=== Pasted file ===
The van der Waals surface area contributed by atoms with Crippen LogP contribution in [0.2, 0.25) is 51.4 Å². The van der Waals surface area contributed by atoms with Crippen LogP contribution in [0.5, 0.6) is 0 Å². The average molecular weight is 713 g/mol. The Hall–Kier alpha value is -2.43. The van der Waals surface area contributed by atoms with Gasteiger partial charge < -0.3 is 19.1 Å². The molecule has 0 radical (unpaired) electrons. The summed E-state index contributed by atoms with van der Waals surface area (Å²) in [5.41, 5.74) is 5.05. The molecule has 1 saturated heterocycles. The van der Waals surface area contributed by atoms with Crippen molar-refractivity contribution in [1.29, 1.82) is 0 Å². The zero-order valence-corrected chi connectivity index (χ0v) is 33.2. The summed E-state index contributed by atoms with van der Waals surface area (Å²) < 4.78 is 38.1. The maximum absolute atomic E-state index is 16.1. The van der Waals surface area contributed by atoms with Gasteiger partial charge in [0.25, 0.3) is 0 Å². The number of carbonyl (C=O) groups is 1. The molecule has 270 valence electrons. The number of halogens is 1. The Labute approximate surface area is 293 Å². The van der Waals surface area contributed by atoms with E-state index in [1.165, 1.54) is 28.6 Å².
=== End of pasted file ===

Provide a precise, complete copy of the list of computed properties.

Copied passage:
The van der Waals surface area contributed by atoms with Crippen LogP contribution in [0.2, 0.25) is 51.4 Å². The van der Waals surface area contributed by atoms with Crippen LogP contribution in [0.5, 0.6) is 0 Å². The average molecular weight is 713 g/mol. The Hall–Kier alpha value is -2.43. The van der Waals surface area contributed by atoms with Gasteiger partial charge < -0.3 is 19.1 Å². The molecule has 0 radical (unpaired) electrons. The summed E-state index contributed by atoms with van der Waals surface area (Å²) in [5.41, 5.74) is 5.05. The molecule has 1 saturated heterocycles. The van der Waals surface area contributed by atoms with Crippen molar-refractivity contribution in [1.29, 1.82) is 0 Å². The zero-order valence-corrected chi connectivity index (χ0v) is 33.2. The summed E-state index contributed by atoms with van der Waals surface area (Å²) < 4.78 is 38.1. The maximum absolute atomic E-state index is 16.1. The van der Waals surface area contributed by atoms with Gasteiger partial charge in [0.25, 0.3) is 0 Å². The number of carbonyl (C=O) groups is 1. The molecule has 270 valence electrons. The number of halogens is 1. The Labute approximate surface area is 293 Å². The van der Waals surface area contributed by atoms with E-state index in [1.165, 1.54) is 28.6 Å².